lesson learned the hard way (almost)

Discussion in 'Acronis True Image Product Line' started by dwalby, Apr 9, 2009.

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  1. dwalby

    dwalby Registered Member

    Nov 20, 2007
    I always do restores without bothering to validate the archive first, as I never seemed to have any problems with archive files or the restore process itself. But then a few months ago I had a corrupt archive, which was no big deal, I just used the one from the week before instead.

    Yesterday I had a new problem that could have ended very badly, but fortunately worked out OK just by luck. Upon doing a restore of my C: partition the hard drive that contains all my image files started to have problems. Part way through the restore I got the dreaded "can't read from sector X" error. So now my original C: partition had been deleted, and partially restored, so I assume it was gone forever, since I now had unallocated space where it used to be. If the restore hadn't started at all I suspect I could have undone the partition delete operation, but since it had progressed about 25% through the restore I think it had already overwritten a lot of sectors before terminating due to the disk error.

    So now I had no C: partition, and the drive with all my backups was having read problems so I wasn't sure I could successfully restore any of them. Fortunately, the second image file I tried restored OK. I also had an old disk from 18 months ago with XP on it that I could have swapped in as a last resort, but wasn't looking forward to doing 18 months of Windows updates.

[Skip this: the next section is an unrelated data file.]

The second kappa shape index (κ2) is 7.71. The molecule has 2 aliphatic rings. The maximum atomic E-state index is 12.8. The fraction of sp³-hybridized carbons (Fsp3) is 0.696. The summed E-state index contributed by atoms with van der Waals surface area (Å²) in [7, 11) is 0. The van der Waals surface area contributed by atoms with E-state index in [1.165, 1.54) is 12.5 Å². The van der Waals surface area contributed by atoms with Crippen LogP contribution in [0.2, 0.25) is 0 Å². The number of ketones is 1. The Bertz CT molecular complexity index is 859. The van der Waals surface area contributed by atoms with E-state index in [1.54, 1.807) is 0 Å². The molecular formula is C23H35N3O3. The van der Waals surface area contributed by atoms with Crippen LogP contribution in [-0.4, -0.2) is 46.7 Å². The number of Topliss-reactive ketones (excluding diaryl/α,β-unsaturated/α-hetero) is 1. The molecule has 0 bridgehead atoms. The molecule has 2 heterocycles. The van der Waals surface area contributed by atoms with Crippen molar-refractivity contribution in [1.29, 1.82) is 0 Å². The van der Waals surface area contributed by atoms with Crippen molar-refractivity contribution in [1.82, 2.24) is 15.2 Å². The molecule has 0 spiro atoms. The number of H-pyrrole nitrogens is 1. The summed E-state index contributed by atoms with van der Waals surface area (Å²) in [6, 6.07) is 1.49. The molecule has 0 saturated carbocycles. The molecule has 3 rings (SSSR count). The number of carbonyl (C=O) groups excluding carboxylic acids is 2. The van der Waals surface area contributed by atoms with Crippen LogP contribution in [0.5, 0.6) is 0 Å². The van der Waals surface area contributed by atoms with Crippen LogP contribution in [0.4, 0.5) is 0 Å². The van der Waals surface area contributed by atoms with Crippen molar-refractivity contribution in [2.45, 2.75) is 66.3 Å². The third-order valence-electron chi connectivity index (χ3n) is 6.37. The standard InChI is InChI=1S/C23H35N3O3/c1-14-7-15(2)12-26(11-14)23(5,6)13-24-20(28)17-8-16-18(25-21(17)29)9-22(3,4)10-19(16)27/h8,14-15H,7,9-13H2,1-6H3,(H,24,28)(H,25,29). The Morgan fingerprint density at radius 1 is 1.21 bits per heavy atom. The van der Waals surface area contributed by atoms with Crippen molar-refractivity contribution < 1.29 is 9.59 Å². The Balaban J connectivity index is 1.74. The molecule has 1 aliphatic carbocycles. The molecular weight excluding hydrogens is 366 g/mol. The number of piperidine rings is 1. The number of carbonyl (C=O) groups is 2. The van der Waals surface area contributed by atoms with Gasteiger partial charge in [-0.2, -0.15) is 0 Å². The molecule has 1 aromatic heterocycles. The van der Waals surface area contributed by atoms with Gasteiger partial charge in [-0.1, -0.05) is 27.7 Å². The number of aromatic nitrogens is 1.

So this time I was lucky, but from now on I think I'm going to spend the extra few minutes validating the archive before actually going forward with the restore process.
  2. seekforever

    seekforever Registered Member

    Oct 31, 2005
    Your situation underscores two things, apart from the validation issue.

    1. Keep more than one backup of your system. Something can go wrong with stored data for a number of reasons. Disk storage is cheap these days so there is little reason to need to restrict a backup to one copy.

    2. Even if you have 100 backups on an external disk, everyone of them can be reduced to garbage by a single failure affecting the disk.

    I use more than one external HD and rotate them for secondary backup storage. My primary storage is a second internal HD on the machine(s). I do not copy every image to the secondary storage - only when I think I should.

    If you only have one backup, at the moment the partition is deleted on the PC being restored you have zero backups - the only thing you have is the image being restored and if it fails....
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